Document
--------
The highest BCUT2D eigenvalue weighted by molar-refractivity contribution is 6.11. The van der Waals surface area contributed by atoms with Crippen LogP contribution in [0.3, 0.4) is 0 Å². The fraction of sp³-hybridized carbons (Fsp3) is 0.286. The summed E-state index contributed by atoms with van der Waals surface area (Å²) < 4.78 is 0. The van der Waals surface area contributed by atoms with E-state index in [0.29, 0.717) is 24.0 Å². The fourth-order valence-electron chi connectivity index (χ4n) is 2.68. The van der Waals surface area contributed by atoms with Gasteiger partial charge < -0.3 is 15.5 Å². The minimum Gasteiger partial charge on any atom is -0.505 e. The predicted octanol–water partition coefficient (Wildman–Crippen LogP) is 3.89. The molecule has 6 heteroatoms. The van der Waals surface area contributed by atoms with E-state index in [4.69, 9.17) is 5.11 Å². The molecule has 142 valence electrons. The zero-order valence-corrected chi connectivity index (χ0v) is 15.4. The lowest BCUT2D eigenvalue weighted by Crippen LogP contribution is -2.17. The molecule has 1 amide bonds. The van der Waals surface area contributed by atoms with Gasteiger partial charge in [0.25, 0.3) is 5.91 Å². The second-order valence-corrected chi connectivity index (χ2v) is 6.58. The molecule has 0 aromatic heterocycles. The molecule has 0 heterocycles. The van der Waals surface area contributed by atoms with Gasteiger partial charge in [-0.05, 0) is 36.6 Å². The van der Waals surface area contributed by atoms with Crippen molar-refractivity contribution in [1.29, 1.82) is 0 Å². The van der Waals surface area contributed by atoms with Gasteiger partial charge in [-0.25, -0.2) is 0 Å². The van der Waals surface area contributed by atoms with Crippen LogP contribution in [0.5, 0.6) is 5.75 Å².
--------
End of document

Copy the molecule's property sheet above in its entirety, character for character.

The highest BCUT2D eigenvalue weighted by molar-refractivity contribution is 6.11. The van der Waals surface area contributed by atoms with Crippen LogP contribution in [0.3, 0.4) is 0 Å². The fraction of sp³-hybridized carbons (Fsp3) is 0.286. The summed E-state index contributed by atoms with van der Waals surface area (Å²) < 4.78 is 0. The van der Waals surface area contributed by atoms with E-state index in [0.29, 0.717) is 24.0 Å². The fourth-order valence-electron chi connectivity index (χ4n) is 2.68. The van der Waals surface area contributed by atoms with Gasteiger partial charge < -0.3 is 15.5 Å². The minimum Gasteiger partial charge on any atom is -0.505 e. The predicted octanol–water partition coefficient (Wildman–Crippen LogP) is 3.89. The molecule has 6 heteroatoms. The van der Waals surface area contributed by atoms with E-state index in [4.69, 9.17) is 5.11 Å². The molecule has 142 valence electrons. The zero-order valence-corrected chi connectivity index (χ0v) is 15.4. The lowest BCUT2D eigenvalue weighted by Crippen LogP contribution is -2.17. The molecule has 1 amide bonds. The van der Waals surface area contributed by atoms with Gasteiger partial charge in [0.25, 0.3) is 5.91 Å². The second-order valence-corrected chi connectivity index (χ2v) is 6.58. The molecule has 0 aromatic heterocycles. The molecule has 0 heterocycles. The van der Waals surface area contributed by atoms with Gasteiger partial charge in [-0.05, 0) is 36.6 Å². The van der Waals surface area contributed by atoms with Crippen molar-refractivity contribution in [1.29, 1.82) is 0 Å². The van der Waals surface area contributed by atoms with Gasteiger partial charge in [-0.25, -0.2) is 0 Å². The van der Waals surface area contributed by atoms with Crippen LogP contribution in [0.5, 0.6) is 5.75 Å².